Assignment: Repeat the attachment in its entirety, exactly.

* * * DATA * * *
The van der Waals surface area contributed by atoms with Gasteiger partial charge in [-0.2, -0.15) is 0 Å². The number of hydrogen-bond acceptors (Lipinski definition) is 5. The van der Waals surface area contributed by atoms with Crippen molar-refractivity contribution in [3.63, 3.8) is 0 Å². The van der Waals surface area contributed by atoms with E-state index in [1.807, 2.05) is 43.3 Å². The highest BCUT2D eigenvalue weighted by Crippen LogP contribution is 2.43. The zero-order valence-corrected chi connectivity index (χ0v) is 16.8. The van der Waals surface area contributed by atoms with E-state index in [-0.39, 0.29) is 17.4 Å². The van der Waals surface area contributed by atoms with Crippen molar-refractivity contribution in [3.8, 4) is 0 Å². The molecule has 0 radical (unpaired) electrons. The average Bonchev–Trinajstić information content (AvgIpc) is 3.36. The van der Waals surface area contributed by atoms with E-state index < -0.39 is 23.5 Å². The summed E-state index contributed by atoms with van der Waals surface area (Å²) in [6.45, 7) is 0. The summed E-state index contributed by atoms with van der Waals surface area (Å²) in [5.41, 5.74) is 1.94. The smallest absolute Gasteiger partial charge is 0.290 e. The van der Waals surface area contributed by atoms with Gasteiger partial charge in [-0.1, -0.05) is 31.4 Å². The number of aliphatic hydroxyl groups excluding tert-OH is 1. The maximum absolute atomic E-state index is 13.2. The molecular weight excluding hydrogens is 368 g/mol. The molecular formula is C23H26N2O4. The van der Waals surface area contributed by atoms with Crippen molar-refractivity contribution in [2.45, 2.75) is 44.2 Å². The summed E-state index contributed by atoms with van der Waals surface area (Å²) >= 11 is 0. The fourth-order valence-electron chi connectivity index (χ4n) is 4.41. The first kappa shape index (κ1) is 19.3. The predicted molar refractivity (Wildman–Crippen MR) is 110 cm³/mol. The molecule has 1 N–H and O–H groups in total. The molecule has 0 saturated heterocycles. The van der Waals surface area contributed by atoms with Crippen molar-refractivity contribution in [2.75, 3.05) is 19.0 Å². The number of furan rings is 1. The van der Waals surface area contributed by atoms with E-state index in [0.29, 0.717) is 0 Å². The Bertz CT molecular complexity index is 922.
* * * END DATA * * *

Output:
The van der Waals surface area contributed by atoms with Gasteiger partial charge in [-0.2, -0.15) is 0 Å². The number of hydrogen-bond acceptors (Lipinski definition) is 5. The van der Waals surface area contributed by atoms with Crippen molar-refractivity contribution in [3.63, 3.8) is 0 Å². The van der Waals surface area contributed by atoms with E-state index in [1.807, 2.05) is 43.3 Å². The highest BCUT2D eigenvalue weighted by Crippen LogP contribution is 2.43. The zero-order valence-corrected chi connectivity index (χ0v) is 16.8. The van der Waals surface area contributed by atoms with E-state index in [-0.39, 0.29) is 17.4 Å². The van der Waals surface area contributed by atoms with Crippen molar-refractivity contribution in [3.8, 4) is 0 Å². The molecule has 0 radical (unpaired) electrons. The average Bonchev–Trinajstić information content (AvgIpc) is 3.36. The van der Waals surface area contributed by atoms with E-state index < -0.39 is 23.5 Å². The summed E-state index contributed by atoms with van der Waals surface area (Å²) in [6.45, 7) is 0. The summed E-state index contributed by atoms with van der Waals surface area (Å²) in [5.41, 5.74) is 1.94. The smallest absolute Gasteiger partial charge is 0.290 e. The van der Waals surface area contributed by atoms with Gasteiger partial charge in [-0.1, -0.05) is 31.4 Å². The number of aliphatic hydroxyl groups excluding tert-OH is 1. The maximum absolute atomic E-state index is 13.2. The molecular weight excluding hydrogens is 368 g/mol. The molecular formula is C23H26N2O4. The van der Waals surface area contributed by atoms with Crippen molar-refractivity contribution in [2.45, 2.75) is 44.2 Å². The summed E-state index contributed by atoms with van der Waals surface area (Å²) >= 11 is 0. The fourth-order valence-electron chi connectivity index (χ4n) is 4.41. The first kappa shape index (κ1) is 19.3. The predicted molar refractivity (Wildman–Crippen MR) is 110 cm³/mol. The molecule has 1 N–H and O–H groups in total. The molecule has 0 saturated heterocycles. The van der Waals surface area contributed by atoms with Crippen molar-refractivity contribution in [2.75, 3.05) is 19.0 Å². The number of furan rings is 1. The van der Waals surface area contributed by atoms with E-state index in [0.29, 0.717) is 0 Å². The Bertz CT molecular complexity index is 922.